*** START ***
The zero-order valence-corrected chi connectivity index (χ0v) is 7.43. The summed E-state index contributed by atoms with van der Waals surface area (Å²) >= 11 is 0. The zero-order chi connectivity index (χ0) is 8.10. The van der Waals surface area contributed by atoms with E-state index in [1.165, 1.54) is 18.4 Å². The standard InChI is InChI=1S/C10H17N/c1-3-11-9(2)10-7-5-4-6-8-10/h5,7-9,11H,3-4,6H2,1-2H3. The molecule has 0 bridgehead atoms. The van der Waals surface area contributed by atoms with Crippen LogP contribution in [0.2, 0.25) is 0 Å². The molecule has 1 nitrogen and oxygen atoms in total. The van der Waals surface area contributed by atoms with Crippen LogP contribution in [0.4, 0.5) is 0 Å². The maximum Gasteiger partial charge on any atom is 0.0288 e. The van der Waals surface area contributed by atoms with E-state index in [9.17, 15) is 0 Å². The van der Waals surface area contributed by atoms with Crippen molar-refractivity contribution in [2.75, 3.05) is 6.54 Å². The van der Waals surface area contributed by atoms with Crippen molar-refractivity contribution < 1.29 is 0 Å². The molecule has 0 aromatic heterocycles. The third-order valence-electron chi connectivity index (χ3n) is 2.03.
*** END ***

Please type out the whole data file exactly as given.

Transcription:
The zero-order valence-corrected chi connectivity index (χ0v) is 7.43. The summed E-state index contributed by atoms with van der Waals surface area (Å²) >= 11 is 0. The zero-order chi connectivity index (χ0) is 8.10. The van der Waals surface area contributed by atoms with E-state index in [1.165, 1.54) is 18.4 Å². The standard InChI is InChI=1S/C10H17N/c1-3-11-9(2)10-7-5-4-6-8-10/h5,7-9,11H,3-4,6H2,1-2H3. The molecule has 0 bridgehead atoms. The van der Waals surface area contributed by atoms with Crippen LogP contribution in [0.2, 0.25) is 0 Å². The molecule has 1 nitrogen and oxygen atoms in total. The van der Waals surface area contributed by atoms with Crippen LogP contribution in [0.4, 0.5) is 0 Å². The maximum Gasteiger partial charge on any atom is 0.0288 e. The van der Waals surface area contributed by atoms with E-state index in [9.17, 15) is 0 Å². The van der Waals surface area contributed by atoms with Crippen molar-refractivity contribution in [2.75, 3.05) is 6.54 Å². The van der Waals surface area contributed by atoms with Crippen molar-refractivity contribution < 1.29 is 0 Å². The molecule has 0 aromatic heterocycles. The third-order valence-electron chi connectivity index (χ3n) is 2.03.